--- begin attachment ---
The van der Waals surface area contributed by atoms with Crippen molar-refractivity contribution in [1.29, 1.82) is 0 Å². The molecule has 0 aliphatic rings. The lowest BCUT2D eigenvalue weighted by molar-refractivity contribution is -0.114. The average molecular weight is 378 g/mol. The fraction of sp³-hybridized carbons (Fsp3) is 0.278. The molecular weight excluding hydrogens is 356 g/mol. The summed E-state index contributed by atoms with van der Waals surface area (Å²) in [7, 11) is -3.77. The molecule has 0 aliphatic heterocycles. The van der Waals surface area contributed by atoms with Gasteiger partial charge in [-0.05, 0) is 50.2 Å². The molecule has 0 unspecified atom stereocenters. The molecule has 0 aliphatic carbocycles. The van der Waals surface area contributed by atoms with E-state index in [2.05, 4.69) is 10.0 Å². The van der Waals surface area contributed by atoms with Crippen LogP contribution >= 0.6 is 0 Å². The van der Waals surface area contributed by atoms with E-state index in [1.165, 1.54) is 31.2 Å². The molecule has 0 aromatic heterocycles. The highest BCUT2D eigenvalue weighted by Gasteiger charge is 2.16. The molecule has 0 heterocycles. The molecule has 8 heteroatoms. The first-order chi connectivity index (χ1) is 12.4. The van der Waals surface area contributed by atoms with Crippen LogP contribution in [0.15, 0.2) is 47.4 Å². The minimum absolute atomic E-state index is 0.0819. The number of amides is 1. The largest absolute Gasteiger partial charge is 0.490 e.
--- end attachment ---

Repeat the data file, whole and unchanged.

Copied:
The van der Waals surface area contributed by atoms with Crippen molar-refractivity contribution in [1.29, 1.82) is 0 Å². The molecule has 0 aliphatic rings. The lowest BCUT2D eigenvalue weighted by molar-refractivity contribution is -0.114. The average molecular weight is 378 g/mol. The fraction of sp³-hybridized carbons (Fsp3) is 0.278. The molecular weight excluding hydrogens is 356 g/mol. The summed E-state index contributed by atoms with van der Waals surface area (Å²) in [7, 11) is -3.77. The molecule has 0 aliphatic heterocycles. The van der Waals surface area contributed by atoms with Gasteiger partial charge in [-0.05, 0) is 50.2 Å². The molecule has 0 unspecified atom stereocenters. The molecule has 0 aliphatic carbocycles. The van der Waals surface area contributed by atoms with E-state index in [2.05, 4.69) is 10.0 Å². The van der Waals surface area contributed by atoms with Crippen LogP contribution >= 0.6 is 0 Å². The van der Waals surface area contributed by atoms with E-state index in [1.165, 1.54) is 31.2 Å². The molecule has 0 aromatic heterocycles. The highest BCUT2D eigenvalue weighted by Gasteiger charge is 2.16. The molecule has 0 heterocycles. The molecule has 8 heteroatoms. The first-order chi connectivity index (χ1) is 12.4. The van der Waals surface area contributed by atoms with Crippen LogP contribution in [0.15, 0.2) is 47.4 Å². The minimum absolute atomic E-state index is 0.0819. The number of amides is 1. The largest absolute Gasteiger partial charge is 0.490 e.